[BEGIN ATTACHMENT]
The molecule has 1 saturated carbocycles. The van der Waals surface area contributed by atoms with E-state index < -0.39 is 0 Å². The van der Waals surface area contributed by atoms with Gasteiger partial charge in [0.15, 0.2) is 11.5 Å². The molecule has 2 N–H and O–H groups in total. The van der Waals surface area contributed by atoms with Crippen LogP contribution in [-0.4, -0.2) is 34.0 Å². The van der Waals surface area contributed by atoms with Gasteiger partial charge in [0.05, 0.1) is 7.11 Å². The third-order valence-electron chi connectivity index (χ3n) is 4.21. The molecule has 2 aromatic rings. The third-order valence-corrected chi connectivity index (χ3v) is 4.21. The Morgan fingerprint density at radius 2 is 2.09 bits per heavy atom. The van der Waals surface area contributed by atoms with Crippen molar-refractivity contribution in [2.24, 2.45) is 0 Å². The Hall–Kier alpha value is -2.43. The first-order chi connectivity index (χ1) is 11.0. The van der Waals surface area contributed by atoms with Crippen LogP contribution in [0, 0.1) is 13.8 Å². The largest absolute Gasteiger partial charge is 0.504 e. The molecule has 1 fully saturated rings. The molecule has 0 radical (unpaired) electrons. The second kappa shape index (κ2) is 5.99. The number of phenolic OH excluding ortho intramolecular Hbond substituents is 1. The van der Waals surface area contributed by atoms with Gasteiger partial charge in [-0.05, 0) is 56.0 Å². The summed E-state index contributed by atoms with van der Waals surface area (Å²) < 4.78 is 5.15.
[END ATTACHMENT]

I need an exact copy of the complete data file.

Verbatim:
The molecule has 1 saturated carbocycles. The van der Waals surface area contributed by atoms with E-state index < -0.39 is 0 Å². The van der Waals surface area contributed by atoms with Gasteiger partial charge in [0.15, 0.2) is 11.5 Å². The molecule has 2 N–H and O–H groups in total. The van der Waals surface area contributed by atoms with Crippen LogP contribution in [-0.4, -0.2) is 34.0 Å². The van der Waals surface area contributed by atoms with Gasteiger partial charge in [0.05, 0.1) is 7.11 Å². The third-order valence-electron chi connectivity index (χ3n) is 4.21. The molecule has 2 aromatic rings. The third-order valence-corrected chi connectivity index (χ3v) is 4.21. The Morgan fingerprint density at radius 2 is 2.09 bits per heavy atom. The van der Waals surface area contributed by atoms with Crippen molar-refractivity contribution in [2.24, 2.45) is 0 Å². The Hall–Kier alpha value is -2.43. The first-order chi connectivity index (χ1) is 11.0. The van der Waals surface area contributed by atoms with Crippen LogP contribution in [0, 0.1) is 13.8 Å². The largest absolute Gasteiger partial charge is 0.504 e. The molecule has 1 fully saturated rings. The molecule has 0 radical (unpaired) electrons. The second kappa shape index (κ2) is 5.99. The number of phenolic OH excluding ortho intramolecular Hbond substituents is 1. The van der Waals surface area contributed by atoms with Gasteiger partial charge in [-0.05, 0) is 56.0 Å². The summed E-state index contributed by atoms with van der Waals surface area (Å²) < 4.78 is 5.15.